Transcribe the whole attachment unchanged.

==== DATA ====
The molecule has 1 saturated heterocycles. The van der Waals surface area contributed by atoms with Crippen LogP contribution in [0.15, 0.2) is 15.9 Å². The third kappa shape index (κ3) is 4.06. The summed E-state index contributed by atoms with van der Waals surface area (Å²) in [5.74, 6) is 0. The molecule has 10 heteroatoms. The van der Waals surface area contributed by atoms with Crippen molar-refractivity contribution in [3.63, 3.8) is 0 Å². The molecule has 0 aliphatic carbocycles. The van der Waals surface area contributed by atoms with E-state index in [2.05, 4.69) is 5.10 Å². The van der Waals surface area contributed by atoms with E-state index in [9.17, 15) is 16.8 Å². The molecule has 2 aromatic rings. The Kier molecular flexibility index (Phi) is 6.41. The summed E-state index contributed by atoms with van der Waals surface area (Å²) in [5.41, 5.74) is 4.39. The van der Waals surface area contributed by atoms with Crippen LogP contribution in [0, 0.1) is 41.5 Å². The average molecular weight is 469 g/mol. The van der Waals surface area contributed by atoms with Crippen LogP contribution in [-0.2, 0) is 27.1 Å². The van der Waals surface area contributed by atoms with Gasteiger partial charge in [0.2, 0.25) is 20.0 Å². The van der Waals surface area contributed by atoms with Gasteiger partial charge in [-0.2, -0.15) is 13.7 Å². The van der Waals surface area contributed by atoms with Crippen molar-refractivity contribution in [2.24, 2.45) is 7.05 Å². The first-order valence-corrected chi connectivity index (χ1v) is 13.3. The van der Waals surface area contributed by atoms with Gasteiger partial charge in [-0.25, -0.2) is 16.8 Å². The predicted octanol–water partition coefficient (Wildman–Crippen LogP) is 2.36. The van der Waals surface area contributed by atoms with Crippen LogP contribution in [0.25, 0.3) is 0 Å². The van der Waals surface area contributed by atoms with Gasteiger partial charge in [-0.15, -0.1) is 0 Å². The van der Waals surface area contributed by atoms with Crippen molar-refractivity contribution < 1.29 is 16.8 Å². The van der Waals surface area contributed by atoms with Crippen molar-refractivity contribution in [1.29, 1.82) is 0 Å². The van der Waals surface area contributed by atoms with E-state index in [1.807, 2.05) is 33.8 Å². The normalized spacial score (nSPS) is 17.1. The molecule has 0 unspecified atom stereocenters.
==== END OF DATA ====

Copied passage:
The molecule has 1 saturated heterocycles. The van der Waals surface area contributed by atoms with Crippen LogP contribution in [0.15, 0.2) is 15.9 Å². The third kappa shape index (κ3) is 4.06. The summed E-state index contributed by atoms with van der Waals surface area (Å²) in [5.74, 6) is 0. The molecule has 10 heteroatoms. The van der Waals surface area contributed by atoms with Crippen molar-refractivity contribution in [3.63, 3.8) is 0 Å². The molecule has 0 aliphatic carbocycles. The van der Waals surface area contributed by atoms with E-state index in [2.05, 4.69) is 5.10 Å². The van der Waals surface area contributed by atoms with E-state index in [9.17, 15) is 16.8 Å². The molecule has 2 aromatic rings. The Kier molecular flexibility index (Phi) is 6.41. The summed E-state index contributed by atoms with van der Waals surface area (Å²) in [5.41, 5.74) is 4.39. The van der Waals surface area contributed by atoms with Crippen LogP contribution in [0, 0.1) is 41.5 Å². The average molecular weight is 469 g/mol. The van der Waals surface area contributed by atoms with Crippen LogP contribution in [-0.2, 0) is 27.1 Å². The van der Waals surface area contributed by atoms with Gasteiger partial charge in [0.2, 0.25) is 20.0 Å². The van der Waals surface area contributed by atoms with Gasteiger partial charge in [-0.2, -0.15) is 13.7 Å². The van der Waals surface area contributed by atoms with Crippen molar-refractivity contribution in [2.24, 2.45) is 7.05 Å². The first-order valence-corrected chi connectivity index (χ1v) is 13.3. The van der Waals surface area contributed by atoms with Gasteiger partial charge in [-0.25, -0.2) is 16.8 Å². The predicted octanol–water partition coefficient (Wildman–Crippen LogP) is 2.36. The van der Waals surface area contributed by atoms with Crippen LogP contribution in [0.25, 0.3) is 0 Å². The van der Waals surface area contributed by atoms with Gasteiger partial charge in [-0.15, -0.1) is 0 Å². The van der Waals surface area contributed by atoms with Crippen molar-refractivity contribution < 1.29 is 16.8 Å². The van der Waals surface area contributed by atoms with Crippen molar-refractivity contribution in [1.29, 1.82) is 0 Å². The van der Waals surface area contributed by atoms with E-state index in [1.807, 2.05) is 33.8 Å². The normalized spacial score (nSPS) is 17.1. The molecule has 0 unspecified atom stereocenters.